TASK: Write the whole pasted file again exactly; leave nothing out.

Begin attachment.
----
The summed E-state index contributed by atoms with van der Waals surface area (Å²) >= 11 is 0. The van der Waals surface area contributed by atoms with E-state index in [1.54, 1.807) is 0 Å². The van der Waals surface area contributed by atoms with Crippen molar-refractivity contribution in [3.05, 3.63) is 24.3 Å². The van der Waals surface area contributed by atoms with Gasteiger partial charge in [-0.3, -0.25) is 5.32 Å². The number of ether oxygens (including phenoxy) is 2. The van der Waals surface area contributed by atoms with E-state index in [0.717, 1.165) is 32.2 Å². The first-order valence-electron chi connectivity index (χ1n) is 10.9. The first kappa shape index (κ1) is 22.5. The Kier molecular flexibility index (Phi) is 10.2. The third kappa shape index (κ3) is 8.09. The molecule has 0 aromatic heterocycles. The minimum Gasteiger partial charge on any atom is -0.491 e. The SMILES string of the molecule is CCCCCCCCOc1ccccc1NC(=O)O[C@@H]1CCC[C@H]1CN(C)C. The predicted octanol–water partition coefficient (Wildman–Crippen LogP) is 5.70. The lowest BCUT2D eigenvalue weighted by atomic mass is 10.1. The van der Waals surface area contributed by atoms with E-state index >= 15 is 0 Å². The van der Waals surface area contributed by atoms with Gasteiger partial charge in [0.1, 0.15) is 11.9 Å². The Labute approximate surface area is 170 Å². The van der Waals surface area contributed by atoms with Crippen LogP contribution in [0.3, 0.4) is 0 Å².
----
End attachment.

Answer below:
The summed E-state index contributed by atoms with van der Waals surface area (Å²) >= 11 is 0. The van der Waals surface area contributed by atoms with E-state index in [1.54, 1.807) is 0 Å². The van der Waals surface area contributed by atoms with Crippen molar-refractivity contribution in [3.05, 3.63) is 24.3 Å². The van der Waals surface area contributed by atoms with Gasteiger partial charge in [-0.3, -0.25) is 5.32 Å². The number of ether oxygens (including phenoxy) is 2. The van der Waals surface area contributed by atoms with E-state index in [0.717, 1.165) is 32.2 Å². The first-order valence-electron chi connectivity index (χ1n) is 10.9. The first kappa shape index (κ1) is 22.5. The Kier molecular flexibility index (Phi) is 10.2. The third kappa shape index (κ3) is 8.09. The molecule has 0 aromatic heterocycles. The minimum Gasteiger partial charge on any atom is -0.491 e. The SMILES string of the molecule is CCCCCCCCOc1ccccc1NC(=O)O[C@@H]1CCC[C@H]1CN(C)C. The predicted octanol–water partition coefficient (Wildman–Crippen LogP) is 5.70. The lowest BCUT2D eigenvalue weighted by atomic mass is 10.1. The van der Waals surface area contributed by atoms with E-state index >= 15 is 0 Å². The van der Waals surface area contributed by atoms with Gasteiger partial charge in [0.1, 0.15) is 11.9 Å². The Labute approximate surface area is 170 Å². The van der Waals surface area contributed by atoms with Crippen LogP contribution in [0.3, 0.4) is 0 Å².